Geography

The Geological Structure of India (Rock System)

The Geological Structure of India

Geological structure of India tells us about the arrangement in the positions of Rock in the earth’s crust which plays a dominant role in determining the relief of land and nature of soil.

Geological structures helps us in –

    • Knowing about the worst mineral wealth deposited Beneath earth surface
    • Land use planning
    • Development of transport and communication lines
    • Increasing potential for irrigation
    • Determining the quality and quantity of groundwater resources
    • Understanding disasters like earthquake volcano landslide etc.

Geological region of India, Geological map of India, Indian geology, Indian rock structure

Geological Regions of India

Geological Structure of India is divided into three reasons –

  1. The peninsular region which includes Meghalaya plateau in the North East and the kuchchh Kathiawar region in West
  2. The extra peninsular region the Himalaya and their Eastern extension including Andaman and Nicobar Island
      • The Himalayas are young, weak and flexible in their geological structure, unlike the rigid and stable Peninsular Block.
      • Consequently, they are still subjected to the interplay of exogenic and endogenic forces, resulting in the development of faults, folds and thrust plains.
      • These mountains are tectonic in origin, dissected by fast-flowing rivers which are in their youthful stage.
      • Various landforms like gorges, V-shaped valleys, rapids, waterfalls, etc. are indicative of this stage.
  3. Indo Gangetic plain between Peninsula and extra Peninsular region

Geological History of India

Major events in the geological history of India:

    • Peninsular India was a part of the old landmass since the formation of the Earth’s Crust
    • The upheaval of Himalayas in the tertiary period.
    • Aggradation formation of the Indo-Gangetic plain during the Pleistocene period. It continues till today through sedimentation in the floodplains of the rivers and the lower part of the Gangetic plain.

Indian Rock System, Indian Geological System

Based on this complex and varied geological history, Geological survey of India has classified Rock systems of the country into following four major division –

        1. The Archaean Rock System
        2. The Purana Rock System
        3. The Dravidian Rock System
        4. The Aryan Rock System

1. The Archaean Rock System

  1. Rock structure prior to the Cambrian system
  2. Term ‘Archaean’ was first used by J.D. Dana
  3. It includes –

1. Gneisses and Schists

    • Oldest rock (about 4000 million years ago).
    • Formed by cooling and solidification of upper crust of the earth’s surface in pre Cambrian era.
    • Azoic or no fossiliferous
    • Crystalline
    • Extremely contorted and faulted.
    • Have a well-defined foliated (sheet) structure.
    • These are plutonic rocks I.e. Formed by intrusion of magma.
    • They are also called ‘Basement Complex’ or ‘Fundamental Complex’
    • Gneisses – Found in 2/3rd of peninsular region. Contains minerals which can vary from granite to gabbro. Possesses a constant, foliated and banded structure.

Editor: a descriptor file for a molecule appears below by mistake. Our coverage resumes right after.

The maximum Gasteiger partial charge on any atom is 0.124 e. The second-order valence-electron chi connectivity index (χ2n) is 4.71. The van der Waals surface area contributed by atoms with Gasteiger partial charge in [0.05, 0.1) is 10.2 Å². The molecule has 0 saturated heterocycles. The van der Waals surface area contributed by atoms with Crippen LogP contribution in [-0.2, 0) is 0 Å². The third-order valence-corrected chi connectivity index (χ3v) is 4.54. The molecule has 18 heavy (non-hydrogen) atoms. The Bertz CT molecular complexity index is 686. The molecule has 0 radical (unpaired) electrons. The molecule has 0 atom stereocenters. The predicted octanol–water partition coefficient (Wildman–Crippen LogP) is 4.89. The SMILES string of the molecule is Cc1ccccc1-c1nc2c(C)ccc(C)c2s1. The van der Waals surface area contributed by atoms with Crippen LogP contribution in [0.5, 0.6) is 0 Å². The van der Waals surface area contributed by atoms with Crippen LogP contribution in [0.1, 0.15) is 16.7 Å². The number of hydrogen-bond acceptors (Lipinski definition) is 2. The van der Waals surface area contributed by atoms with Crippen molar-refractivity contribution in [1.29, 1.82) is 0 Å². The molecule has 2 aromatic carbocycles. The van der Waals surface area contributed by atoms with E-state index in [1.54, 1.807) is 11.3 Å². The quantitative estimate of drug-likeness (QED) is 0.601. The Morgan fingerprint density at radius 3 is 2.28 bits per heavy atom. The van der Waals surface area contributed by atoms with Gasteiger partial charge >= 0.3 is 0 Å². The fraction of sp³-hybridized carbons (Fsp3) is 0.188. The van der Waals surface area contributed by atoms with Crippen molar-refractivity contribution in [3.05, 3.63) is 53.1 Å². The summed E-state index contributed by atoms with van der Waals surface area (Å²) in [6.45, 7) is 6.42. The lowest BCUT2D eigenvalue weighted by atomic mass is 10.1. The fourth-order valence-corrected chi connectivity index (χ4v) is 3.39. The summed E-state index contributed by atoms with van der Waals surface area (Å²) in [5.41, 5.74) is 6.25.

• Schists – They are mostly crystalline. They ranges from mica, talc, hornblende, chlorite, sillimanite and graphite schists.
    • Found in – Central and southern part of peninsula. In North East peninsula covers Odisha, Meghalaya, M.P., Chhattisgarh and Chota Nagpur plateau of Jharkhand. Also found in bundelkhand, Aravalli range in North and in Himalayan range

2. The Dharwar System

    • Includes highly metamorphosed (weathered) rocks of both sedimentary and igneous origin.
    • Formed by metamorphism of sediments of Archaean Genesis and Schists.
    • Formed between 4 million years ago to 1 billion years ago.
    • found today in metamorphic forms and do not contain fossils.
    • Major rocks includes hornblende, schists, quartzite, phyllites, slates, crystalline limestone and dolomites.
    • Found in- Karnataka, Chhattisgarh, Jharkhand, Madhya Pradesh, Odisha and Aravalli range. In extra peninsular region found in Northern and Central Himalayan region as well as Meghalaya plateau.
    • Importance – Economically the most important rocks as it contains valuable minerals like high grade iron ore, manganese, copper, lead, gold, quartzite, slates, mica etc.

2. The Purana Rock System

  • 1400-1600 million years ago.
  • The Archaean gneiss and the Dharwar rocks underwent further erosion leading to the formation of the Purana Rock system.
  • Comprises of Proterozoic era.
  • It includes two divisions :
        1. The Cuddapah system
        2. The Vindhyan System

1. The Cuddapah System

    • These are composed of unfossiliferous clay, slates, quartzite, sandstone and limestones.
    • The metallic content in ores of Cuddapah rocks is low and at places uneconomical for extraction.
    • Found in – Andhra Pradesh (Kurnool, Cuddapah), Chhattisgarh (Dantewara, Baster, Kanker, Raipur, Durg), Jharkhand (Singhbhoomi), Odisha (Kalahandi, Keonjhar) and Aravalli Range etc.
    • Importance – Rocks contains ores of Iron, Manganese, Copper, Cobalt, Nickel, barites, jasper, Asbestos etc. Also contains building purpose quartzite and limestones.

2. The Vindhyan System

    • 1300- 600 million years ago
    • Comprises of ancient sedimentary rocks superimposed on the Archaean base.
    • Vast stratified formation of limestones, shales, and sandstones.
    • Over 4000 m thick.
    • Comprises of two distinct but unequal sets of deposits –
a. The lower vindhyan
      • 1300-1100 million years ago
      • Marine in origin, mostly calcareous in nature and shows tectonic deformation.
      • Found in son valley in Chhattisgarh, Mewar.
b. The upper vindhyan
      • 1000-600 million years ago
      • Fluviatile In origin i.e. formed by river.
      • Generally lie in horizontal undisturbed strata.
      • Two famous Diamond Mines Panna and Golconda are found in upper vindhyan rocks.
      • Found in – Deccan trap covering Bihar to Rajasthan except Bundelkhand. Also found in Chhattisgarh, Karnataka and Andhra Pradesh.
      • Importance – Devoid of metallic minerals. But provides large quantities of excellent and durable stones, limestones, ornamental stones, flagstones, pure glass making sand and some coal.

3. The Dravidian Rock System

  • 600-300 million years ago
  • Found in extra peninsular region. These formations do not occur in the peninsular plateau as it was above the sea level at that time but are found in continuous sequence in the Himalayas.
  • Contains abundant fossils which helps in determining the age of rocks.